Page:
By using advanced computer modeling, Jupiter forecasts the likelihood of a wildfire disaster, or the threat of a flood engulfing your chemical plant. Jupiter offers a whole new level of insight into what might previously have been considered "unforeseen" risks. Post Covid/Post Jan 6 everyone instinctively realizes we are living in a period of ever-broader "unsustainable" risks. Today's leaders can no longer kick cans down the road. They must lead, for their anticipation skills are on full display. All leaders need to develop and use better tools and methods to help anticipate threats, but also, as Jupiter is doing, to position, wherever and whenever possible to translate them - using creativity and innovation thinking — into opportunities.

The third thing that leaders need to do is to execute successfully and turn vision into reality.

I once interviewed Warren Bennis, the late leadership guru and former president of the University of Cincinnati. Professor Bennis believed in the adage that great leaders are not born but made, insisting that "the process of becoming a leader is similar, if not identical, to becoming a fully integrated human being," as he put it in an interview with the New York Times. Both, he said, were grounded in self-discovery.

Yet It was Bennis's definition of leadership that I recall now, as being particularly appropriate to the times we are living in. Leadership, as Bennis saw it, is "the capacity to translate vision into reality."

And that vision-to-reality transformation is what we need to study now, to celebrate now, and to strive to get better at. Instead of “just getting by” or muddling through, true leaders develop a vision of where they want to take the organization. They study the trends, they look back to be guided by history, and they inform themselves consciously and consistently as to where today’s trends are headed, and they take risks and make investments, rather than merely “kicking the can down the road” for future leaders to deal with.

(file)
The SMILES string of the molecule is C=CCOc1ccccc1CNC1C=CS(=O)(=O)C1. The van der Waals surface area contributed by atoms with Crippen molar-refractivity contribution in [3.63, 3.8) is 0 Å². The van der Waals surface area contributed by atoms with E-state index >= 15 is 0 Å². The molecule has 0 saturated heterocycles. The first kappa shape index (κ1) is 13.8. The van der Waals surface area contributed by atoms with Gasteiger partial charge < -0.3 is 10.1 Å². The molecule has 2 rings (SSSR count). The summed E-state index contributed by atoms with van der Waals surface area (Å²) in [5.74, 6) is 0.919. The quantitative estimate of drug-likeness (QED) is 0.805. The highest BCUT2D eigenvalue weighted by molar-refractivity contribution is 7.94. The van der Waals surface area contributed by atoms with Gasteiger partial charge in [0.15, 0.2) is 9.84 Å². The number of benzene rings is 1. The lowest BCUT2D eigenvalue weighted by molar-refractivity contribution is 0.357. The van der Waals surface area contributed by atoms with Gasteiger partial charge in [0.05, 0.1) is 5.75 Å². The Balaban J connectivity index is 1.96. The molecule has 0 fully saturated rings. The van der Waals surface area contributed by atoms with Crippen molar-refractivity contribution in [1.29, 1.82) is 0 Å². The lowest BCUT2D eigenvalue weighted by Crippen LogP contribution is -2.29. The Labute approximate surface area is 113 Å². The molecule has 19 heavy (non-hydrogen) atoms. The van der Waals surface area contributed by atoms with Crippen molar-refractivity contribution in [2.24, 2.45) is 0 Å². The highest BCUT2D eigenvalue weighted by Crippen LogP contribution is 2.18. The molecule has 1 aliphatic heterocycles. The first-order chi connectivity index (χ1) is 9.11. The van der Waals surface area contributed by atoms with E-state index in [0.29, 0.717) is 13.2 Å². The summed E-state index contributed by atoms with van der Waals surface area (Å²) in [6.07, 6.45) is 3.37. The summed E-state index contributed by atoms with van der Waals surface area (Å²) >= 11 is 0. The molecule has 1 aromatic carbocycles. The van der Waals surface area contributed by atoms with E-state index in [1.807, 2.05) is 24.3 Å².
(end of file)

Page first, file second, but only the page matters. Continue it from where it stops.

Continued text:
The post Putting Leaders to the Test appeared first on Innovation Resource.

Robert Tucker

Want Robert Tucker for your next event?

Find out more information, including fees and availability.
Find Out More
Keep Reading
Putting Leaders to the Test
Robert Tucker
Robert Tucker
July 19, 2021
As a college student, I was a volunteer on Joe Biden's initial race for U.S. Senate. I recalled him saying ...
Why Now Is Time For A Strategic Leadership Retreat
Robert Tucker
Robert Tucker
June 15, 2021
During the depths of the Global Pandemic, I began to notice a disturbing comment in the ...
The Comeback of the Meetings Industry
Robert Tucker
Robert Tucker
May 21, 2021
The sun is coming out on the conference industry, just in time. Even worse than the cruise industry, ...
Putting Leaders to the Test
As a college student, I was a volunteer on Joe Biden's initial race for U.S. Senate. I recalled him saying something like, "If I'm elected, come see me in Washington." Twenty or so years later I did just that. I put Biden to the test. It was after a speaking engagement in Washington, D.C. I was about to head to the airport when I spotted the maj...
Read More
Why Now Is Time For A Strategic Leadership Retreat
During the depths of the Global Pandemic, I began to notice a disturbing comment in the interviews I conduct regularly with organizational leaders. It went something like this: “We can't even think about next week, much less next quarter. Strategic planning and forward thinking are out the window.” It was an understandable sentiment. We were ree...